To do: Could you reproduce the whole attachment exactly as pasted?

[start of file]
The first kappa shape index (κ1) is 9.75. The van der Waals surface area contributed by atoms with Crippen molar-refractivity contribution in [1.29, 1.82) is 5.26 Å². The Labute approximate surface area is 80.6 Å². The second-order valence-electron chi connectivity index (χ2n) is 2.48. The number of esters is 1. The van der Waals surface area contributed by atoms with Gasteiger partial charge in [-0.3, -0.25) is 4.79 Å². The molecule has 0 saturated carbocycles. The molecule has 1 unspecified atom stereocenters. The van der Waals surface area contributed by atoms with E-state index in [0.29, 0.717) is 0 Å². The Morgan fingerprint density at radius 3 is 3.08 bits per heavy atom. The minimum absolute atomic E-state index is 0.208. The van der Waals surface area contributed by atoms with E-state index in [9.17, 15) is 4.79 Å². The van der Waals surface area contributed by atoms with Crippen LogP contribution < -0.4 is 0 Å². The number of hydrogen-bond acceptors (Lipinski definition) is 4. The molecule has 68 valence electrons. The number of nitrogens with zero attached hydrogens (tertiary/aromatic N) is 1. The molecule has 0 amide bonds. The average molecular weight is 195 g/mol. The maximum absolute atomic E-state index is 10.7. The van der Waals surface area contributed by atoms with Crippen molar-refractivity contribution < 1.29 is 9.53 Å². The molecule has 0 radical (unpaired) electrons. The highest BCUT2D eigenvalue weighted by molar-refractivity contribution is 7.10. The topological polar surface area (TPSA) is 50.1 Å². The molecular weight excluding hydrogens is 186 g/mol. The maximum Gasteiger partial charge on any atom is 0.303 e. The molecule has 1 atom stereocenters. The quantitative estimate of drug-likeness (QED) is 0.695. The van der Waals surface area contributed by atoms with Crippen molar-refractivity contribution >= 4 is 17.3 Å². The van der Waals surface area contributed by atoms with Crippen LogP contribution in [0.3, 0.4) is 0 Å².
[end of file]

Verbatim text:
The first kappa shape index (κ1) is 9.75. The van der Waals surface area contributed by atoms with Crippen molar-refractivity contribution in [1.29, 1.82) is 5.26 Å². The Labute approximate surface area is 80.6 Å². The second-order valence-electron chi connectivity index (χ2n) is 2.48. The number of esters is 1. The van der Waals surface area contributed by atoms with Gasteiger partial charge in [-0.3, -0.25) is 4.79 Å². The molecule has 0 saturated carbocycles. The molecule has 1 unspecified atom stereocenters. The van der Waals surface area contributed by atoms with E-state index in [0.29, 0.717) is 0 Å². The Morgan fingerprint density at radius 3 is 3.08 bits per heavy atom. The minimum absolute atomic E-state index is 0.208. The van der Waals surface area contributed by atoms with E-state index in [9.17, 15) is 4.79 Å². The van der Waals surface area contributed by atoms with Crippen LogP contribution < -0.4 is 0 Å². The number of hydrogen-bond acceptors (Lipinski definition) is 4. The molecule has 68 valence electrons. The number of nitrogens with zero attached hydrogens (tertiary/aromatic N) is 1. The molecule has 0 amide bonds. The average molecular weight is 195 g/mol. The maximum absolute atomic E-state index is 10.7. The van der Waals surface area contributed by atoms with Crippen molar-refractivity contribution < 1.29 is 9.53 Å². The molecule has 0 radical (unpaired) electrons. The highest BCUT2D eigenvalue weighted by molar-refractivity contribution is 7.10. The topological polar surface area (TPSA) is 50.1 Å². The molecular weight excluding hydrogens is 186 g/mol. The maximum Gasteiger partial charge on any atom is 0.303 e. The molecule has 1 atom stereocenters. The quantitative estimate of drug-likeness (QED) is 0.695. The van der Waals surface area contributed by atoms with Crippen molar-refractivity contribution >= 4 is 17.3 Å². The van der Waals surface area contributed by atoms with Crippen LogP contribution in [0.3, 0.4) is 0 Å².